back, stricken with horror. But out of this whirl they presently perceived

the figure of Willie Dalzel seated upon the chest of the Hedge boy.

   "Got enough?" asked Willie, hoarsely.

   "No," choked out the Hedge boy. Then there was another flapping and

floundering, and finally another calm.

   "Got enough?" asked Willie.

   "No," said the Hedge boy. A sort of war-cloud again puzzled the sight of

the observers. Both combatants were breathless, bloodless in their faces,

and very weak.

   "Got enough?" said Willie.

   "No," said the Hedge boy. The carnage was again renewed. All the

spectators were silent but Johnnie Hedge's little brother, who shrilly

exhorted him to continue the struggle. But it was not plain that the Hedge

boy needed any encouragement, for he was crying bitterly, and it has been

explained that when a boy cried it was a bad time to hope for peace. He had

managed to wriggle over upon his hands and knees. But Willie Dalzel was

tenaciously gripping him from the back, and it seemed that his strength

would spend itself in futility. The bear cub seemed to have the advantage of

the working model of the windmill. They heaved, uttered strange words, wept, and the sun looked down upon them with steady, unwinking eye.

   Peter Washington came out of the stable and observed this tragedy of the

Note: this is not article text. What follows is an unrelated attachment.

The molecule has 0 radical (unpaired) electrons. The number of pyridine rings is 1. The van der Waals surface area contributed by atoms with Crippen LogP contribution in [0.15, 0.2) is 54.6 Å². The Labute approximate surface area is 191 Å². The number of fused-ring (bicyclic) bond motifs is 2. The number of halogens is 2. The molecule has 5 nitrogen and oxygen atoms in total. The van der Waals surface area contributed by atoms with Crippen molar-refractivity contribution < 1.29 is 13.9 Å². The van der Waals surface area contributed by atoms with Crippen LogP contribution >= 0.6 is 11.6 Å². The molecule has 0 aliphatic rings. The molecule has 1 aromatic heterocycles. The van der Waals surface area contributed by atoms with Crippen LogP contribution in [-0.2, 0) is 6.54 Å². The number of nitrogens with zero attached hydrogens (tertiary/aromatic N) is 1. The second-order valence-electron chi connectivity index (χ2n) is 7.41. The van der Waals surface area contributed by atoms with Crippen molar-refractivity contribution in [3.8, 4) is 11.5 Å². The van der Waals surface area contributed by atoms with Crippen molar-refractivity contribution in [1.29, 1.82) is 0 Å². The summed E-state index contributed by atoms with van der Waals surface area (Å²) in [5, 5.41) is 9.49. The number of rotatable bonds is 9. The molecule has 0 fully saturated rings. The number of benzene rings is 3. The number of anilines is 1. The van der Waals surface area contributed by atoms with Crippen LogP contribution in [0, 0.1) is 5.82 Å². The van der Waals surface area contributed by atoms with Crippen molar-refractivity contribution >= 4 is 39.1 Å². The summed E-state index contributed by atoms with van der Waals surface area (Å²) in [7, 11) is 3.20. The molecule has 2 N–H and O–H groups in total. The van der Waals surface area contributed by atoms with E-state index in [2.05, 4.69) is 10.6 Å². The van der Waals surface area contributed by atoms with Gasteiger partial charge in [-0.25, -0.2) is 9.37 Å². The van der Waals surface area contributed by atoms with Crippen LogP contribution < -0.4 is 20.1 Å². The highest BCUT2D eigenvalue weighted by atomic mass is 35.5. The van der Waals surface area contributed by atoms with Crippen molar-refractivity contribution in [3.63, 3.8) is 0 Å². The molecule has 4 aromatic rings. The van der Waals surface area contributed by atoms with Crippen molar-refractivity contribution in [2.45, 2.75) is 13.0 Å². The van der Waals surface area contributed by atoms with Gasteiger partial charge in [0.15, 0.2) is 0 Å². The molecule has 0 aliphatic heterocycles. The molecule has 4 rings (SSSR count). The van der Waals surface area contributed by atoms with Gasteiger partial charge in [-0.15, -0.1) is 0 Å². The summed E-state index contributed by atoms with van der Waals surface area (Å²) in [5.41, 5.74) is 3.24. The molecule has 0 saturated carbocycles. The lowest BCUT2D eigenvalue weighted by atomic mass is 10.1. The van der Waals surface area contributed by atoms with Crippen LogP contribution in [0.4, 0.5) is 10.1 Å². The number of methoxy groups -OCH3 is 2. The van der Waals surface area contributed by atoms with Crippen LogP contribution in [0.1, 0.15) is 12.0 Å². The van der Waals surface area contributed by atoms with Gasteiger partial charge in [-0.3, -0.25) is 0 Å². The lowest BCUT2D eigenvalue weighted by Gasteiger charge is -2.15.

back garden. He stood transfixed for a moment, and then ran towards it,

shouting: "Hi! What's all dish yere? Hi! Stopper dat, stopper dat, you two!

For lan' sake, what's all dish yere?" He grabbed the struggling boys and

pulled them apart. He was stormy and fine in his indignation. "For lan'

sake! You two kids act like you gwine mad dogs. Stopper dat!" The whitened,

tearful, soiled combatants, their clothing all awry, glared fiercely at each

other as Peter stood between them, lecturing. They made several futile

attempts to circumvent him and again come to battle. As he fended them off

with his open hands he delivered his reproaches at Jimmie. "I's s'prised at

you! I suhtainly is!"

   "Why?" said Jimmie. "I 'ain't done nothin'. What have I done?"

   "Y-y-you done 'courage dese yere kids to scrap," said Peter, virtuously.

   "Me?" cried Jimmie. "I 'ain't had nothin' to do with it."

   "I raikon you 'ain't," retorted Peter, with heavy sarcasm. "I raikon you